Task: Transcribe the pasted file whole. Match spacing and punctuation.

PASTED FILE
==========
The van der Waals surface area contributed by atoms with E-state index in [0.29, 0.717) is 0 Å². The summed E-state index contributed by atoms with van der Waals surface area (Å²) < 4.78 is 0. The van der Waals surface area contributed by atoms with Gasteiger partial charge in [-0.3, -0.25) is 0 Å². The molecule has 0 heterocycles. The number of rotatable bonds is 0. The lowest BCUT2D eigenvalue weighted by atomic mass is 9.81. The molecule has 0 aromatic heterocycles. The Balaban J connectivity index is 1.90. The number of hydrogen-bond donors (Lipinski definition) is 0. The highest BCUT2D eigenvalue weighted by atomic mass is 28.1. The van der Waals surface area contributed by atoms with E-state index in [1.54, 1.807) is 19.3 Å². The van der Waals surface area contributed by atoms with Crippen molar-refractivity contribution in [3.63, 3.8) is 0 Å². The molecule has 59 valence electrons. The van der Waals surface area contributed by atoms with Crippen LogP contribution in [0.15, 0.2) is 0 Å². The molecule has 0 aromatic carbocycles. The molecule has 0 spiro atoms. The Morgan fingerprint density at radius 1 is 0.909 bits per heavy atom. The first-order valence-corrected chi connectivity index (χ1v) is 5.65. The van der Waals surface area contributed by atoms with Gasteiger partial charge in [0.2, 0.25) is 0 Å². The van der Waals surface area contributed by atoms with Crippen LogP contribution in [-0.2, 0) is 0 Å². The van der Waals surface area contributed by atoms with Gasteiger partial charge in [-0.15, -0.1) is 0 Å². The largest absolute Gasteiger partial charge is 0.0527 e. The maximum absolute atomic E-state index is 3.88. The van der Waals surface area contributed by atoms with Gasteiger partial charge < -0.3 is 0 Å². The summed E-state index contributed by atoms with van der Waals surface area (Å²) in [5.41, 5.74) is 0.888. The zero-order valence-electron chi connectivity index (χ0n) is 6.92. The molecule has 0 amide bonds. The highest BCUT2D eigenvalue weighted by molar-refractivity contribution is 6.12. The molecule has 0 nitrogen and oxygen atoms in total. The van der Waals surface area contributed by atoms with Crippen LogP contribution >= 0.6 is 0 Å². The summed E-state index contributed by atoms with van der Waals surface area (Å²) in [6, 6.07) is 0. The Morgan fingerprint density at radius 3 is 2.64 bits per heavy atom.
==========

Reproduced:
The van der Waals surface area contributed by atoms with E-state index in [0.29, 0.717) is 0 Å². The summed E-state index contributed by atoms with van der Waals surface area (Å²) < 4.78 is 0. The van der Waals surface area contributed by atoms with Gasteiger partial charge in [-0.3, -0.25) is 0 Å². The molecule has 0 heterocycles. The number of rotatable bonds is 0. The lowest BCUT2D eigenvalue weighted by atomic mass is 9.81. The molecule has 0 aromatic heterocycles. The Balaban J connectivity index is 1.90. The number of hydrogen-bond donors (Lipinski definition) is 0. The highest BCUT2D eigenvalue weighted by atomic mass is 28.1. The van der Waals surface area contributed by atoms with E-state index in [1.54, 1.807) is 19.3 Å². The van der Waals surface area contributed by atoms with Crippen molar-refractivity contribution in [3.63, 3.8) is 0 Å². The molecule has 59 valence electrons. The van der Waals surface area contributed by atoms with Crippen LogP contribution in [0.15, 0.2) is 0 Å². The molecule has 0 aromatic carbocycles. The molecule has 0 spiro atoms. The Morgan fingerprint density at radius 1 is 0.909 bits per heavy atom. The first-order valence-corrected chi connectivity index (χ1v) is 5.65. The van der Waals surface area contributed by atoms with Gasteiger partial charge in [0.2, 0.25) is 0 Å². The van der Waals surface area contributed by atoms with Crippen LogP contribution in [-0.2, 0) is 0 Å². The van der Waals surface area contributed by atoms with Gasteiger partial charge in [-0.15, -0.1) is 0 Å². The largest absolute Gasteiger partial charge is 0.0527 e. The maximum absolute atomic E-state index is 3.88. The van der Waals surface area contributed by atoms with Gasteiger partial charge < -0.3 is 0 Å². The summed E-state index contributed by atoms with van der Waals surface area (Å²) in [5.41, 5.74) is 0.888. The zero-order valence-electron chi connectivity index (χ0n) is 6.92. The molecule has 0 amide bonds. The highest BCUT2D eigenvalue weighted by molar-refractivity contribution is 6.12. The molecule has 0 nitrogen and oxygen atoms in total. The van der Waals surface area contributed by atoms with Crippen LogP contribution >= 0.6 is 0 Å². The summed E-state index contributed by atoms with van der Waals surface area (Å²) in [6, 6.07) is 0. The Morgan fingerprint density at radius 3 is 2.64 bits per heavy atom.